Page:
Capacity growth on the Asia/Europe maritime routes are set for substantial increases in 2019 and 2020, with vessels aggregating nearly 1.1 million twenty-foot equivalent units (TEUs) set to be delivered in the period, following an increase of 530,000 TEU capacity delivered in 2018.
As a result of this extra capacity, freight rates on Asia/Europe routes are expected to come under increasing pressure, but even so Drewry shipping consultants estimates that rates could increase by an average 6.5 percent this year compared to 2018 rates (which were 25 percent lower than 2013 levels).
Attempts to mitigate the effects of these behemoths entering the trades includes deploying ultra-large container ships (ULCS) on the Asia to Middle East trades for the first time, slowing vessels down and adding an extra ship to a number of services and increasing the number of blank sailings.
Vessels Value, a London-based shipbroker and shipping data specialist, indicated that there are 90 ships of more than 18,000 TEU currently on order and slated for delivery this year and next. These vessels can only be deployed on the Asia/Europe trades due to their size and will add significant capacity to the 120 ships aggregating 1.8 million TEU already in operation on these routes.
Simon Heaney, Senior Manager of Container Research at Drewry, told FreightWaves that ULCS with an aggregate capacity of 450,000 TEU are due for delivery this year and are set to be deployed on trades operating between Asia and Europe.
Most of these vessels will be delivered to the Ocean and 2M alliances. Chinese operator COSCO, part of the Ocean Alliance, will take delivery this year of six vessels of between 19,000 and 21,000 TEU; while MSC, of the 2M alliance, has ordered 12 vessels of 23,000 TEU with an estimated seven or eight of these being delivered in 2019, according to Daniel Richards, an analyst at Maritime Strategies International (MSI).
Richards believes that MSC is eager to receive as many of these vessels as possible because they will be fitted with scrubbers and will be able to use cheaper high-sulfur fuel after the new regulation on the use of high-sulfur fuels is enforced on 1 January 2020 (IMO 2020). After this date vessels not fitted with scrubbers will need to use the substantially higher-cost low sulfur fuel.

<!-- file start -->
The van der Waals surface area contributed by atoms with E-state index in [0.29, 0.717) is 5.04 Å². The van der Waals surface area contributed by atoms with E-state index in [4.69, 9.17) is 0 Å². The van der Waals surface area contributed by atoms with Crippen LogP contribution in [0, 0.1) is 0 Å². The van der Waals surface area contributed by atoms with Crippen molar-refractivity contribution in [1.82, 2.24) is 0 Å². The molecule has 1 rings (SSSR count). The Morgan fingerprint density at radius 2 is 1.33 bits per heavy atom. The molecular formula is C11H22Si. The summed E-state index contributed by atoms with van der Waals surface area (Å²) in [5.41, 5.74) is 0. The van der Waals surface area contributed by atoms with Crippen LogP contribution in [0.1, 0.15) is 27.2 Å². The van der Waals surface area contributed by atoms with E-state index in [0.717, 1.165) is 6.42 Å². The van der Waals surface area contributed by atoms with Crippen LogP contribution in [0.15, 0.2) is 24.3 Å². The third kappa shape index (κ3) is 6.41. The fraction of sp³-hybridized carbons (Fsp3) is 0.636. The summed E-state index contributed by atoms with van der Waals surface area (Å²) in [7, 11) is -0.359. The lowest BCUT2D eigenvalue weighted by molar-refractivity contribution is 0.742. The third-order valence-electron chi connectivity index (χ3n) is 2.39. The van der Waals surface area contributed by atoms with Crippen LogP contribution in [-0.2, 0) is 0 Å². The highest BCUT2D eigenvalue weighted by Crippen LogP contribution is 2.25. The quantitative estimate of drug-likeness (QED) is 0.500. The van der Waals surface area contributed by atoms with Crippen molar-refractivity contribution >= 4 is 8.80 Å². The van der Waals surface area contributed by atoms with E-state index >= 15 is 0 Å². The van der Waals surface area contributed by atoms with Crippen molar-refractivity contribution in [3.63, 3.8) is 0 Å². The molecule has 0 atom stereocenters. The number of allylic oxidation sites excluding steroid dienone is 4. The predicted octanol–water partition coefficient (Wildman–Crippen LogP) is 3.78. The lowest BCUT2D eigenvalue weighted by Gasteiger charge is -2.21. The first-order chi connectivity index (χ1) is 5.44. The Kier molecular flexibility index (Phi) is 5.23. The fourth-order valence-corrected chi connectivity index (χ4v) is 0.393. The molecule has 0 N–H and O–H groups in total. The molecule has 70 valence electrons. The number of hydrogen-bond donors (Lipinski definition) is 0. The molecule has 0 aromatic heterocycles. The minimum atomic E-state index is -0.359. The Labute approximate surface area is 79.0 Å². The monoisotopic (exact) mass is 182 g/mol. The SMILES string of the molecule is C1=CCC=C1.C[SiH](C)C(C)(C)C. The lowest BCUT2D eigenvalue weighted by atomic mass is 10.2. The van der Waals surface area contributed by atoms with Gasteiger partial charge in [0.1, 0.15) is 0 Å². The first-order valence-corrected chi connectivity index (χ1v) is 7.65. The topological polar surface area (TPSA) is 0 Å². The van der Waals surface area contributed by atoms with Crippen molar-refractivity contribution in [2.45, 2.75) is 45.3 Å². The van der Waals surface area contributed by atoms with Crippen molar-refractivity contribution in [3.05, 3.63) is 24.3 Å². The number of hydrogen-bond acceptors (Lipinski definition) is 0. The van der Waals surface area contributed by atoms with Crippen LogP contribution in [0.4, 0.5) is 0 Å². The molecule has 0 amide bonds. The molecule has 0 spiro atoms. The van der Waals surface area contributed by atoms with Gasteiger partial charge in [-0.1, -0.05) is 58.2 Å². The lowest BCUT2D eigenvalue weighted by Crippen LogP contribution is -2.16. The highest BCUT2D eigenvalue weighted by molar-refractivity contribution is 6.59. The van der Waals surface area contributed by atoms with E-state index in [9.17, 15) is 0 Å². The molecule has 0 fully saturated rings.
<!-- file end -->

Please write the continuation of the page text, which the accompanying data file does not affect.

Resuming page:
IMO 2020 will lead to increases in the cost of fuel for most ships, and extra shipping capacity will also be available (putting pressure on freight rates). Therefore, vessel operators will attempt to mitigate the worst effects of these negative factors by increasing the number of blank sailings (in which a ship misses a week in its schedule), by increasing the number of ships in a particular service, and by slowing all those ships down, thereby reducing fuel consumption.
The overcapacity in the trades was exacerbated last year with some 530,000 TEU in ULCS delivered. Although Heaney expects that some 10 percent of ships on order for delivery this year may not in fact arrive until next year, this will only prolong overcapacity issues, as next year a further 620,000 TEU in ULCS capacity is again due for delivery.
Heaney admitted that the Asia/Europe trades were “already over-supplied,” and that the market will continue to be “challenging” for operators. However, Heaney believes container ship operators are “adept at managing the process [of deploying ULCS] cascading smaller ships in smaller trades.”
In addition, Heaney said that for the first time, the Asia to Middle East trades are about to see 20,000 TEU vessels deployed into this region.
“Ocean Alliance’s ‘Day 3’ network revamp will include hiving off the Far-East-Middle East leg from a Transpacific pendulum service to create a dedicated Far East – Middle East service, the ME5. The new dedicated loop is expected to use 20,000 TEU units instead of 10-13,000 TEU ships on the previous loop.” A pendulum service is so-called because it straddles two trades, in this case starting on the U.S. West Coast across the Pacific and then heading to Europe via Asia.
The effect of the new capacity arriving, on what is an already over-tonnaged trade, is persistent pressure on freight rates. However, with some growth in the trades and mitigating action, the pressure will progressively ease.
Heaney said that the expected rate increase of 6.5 percent in 2019 comes on what is a “very low base,” with freight rates 25 percent lower than 2013. Perhaps coincidentally, this was the same year that the first 18,000 TEU ULCS vessels were deployed by Maersk.
Drewry also points out that to achieve the rate increases ships must have a greater utilization rate of 90 percent (90 percent of capacity of the ship must loaded). However, westbound Asia/Europe utilization has averaged about 80-85 percent; should that level of utilization persist then rates will again slip.
Meanwhile, Richards at MSI also noted that the Ocean Alliance will not add any capacity to the Transpacific trades because of concerns over a trade war. And with the over-capacity pressures in the other major trade from Asia to Europe, it will add pressure to other trades.
“It will increase the pressure on freight rates in services from and to South America and services to the Indian subcontinent, which will receive more capacity. North/South rates will be under pressure, and that means that 2019 will be a very challenging year,” said Richards.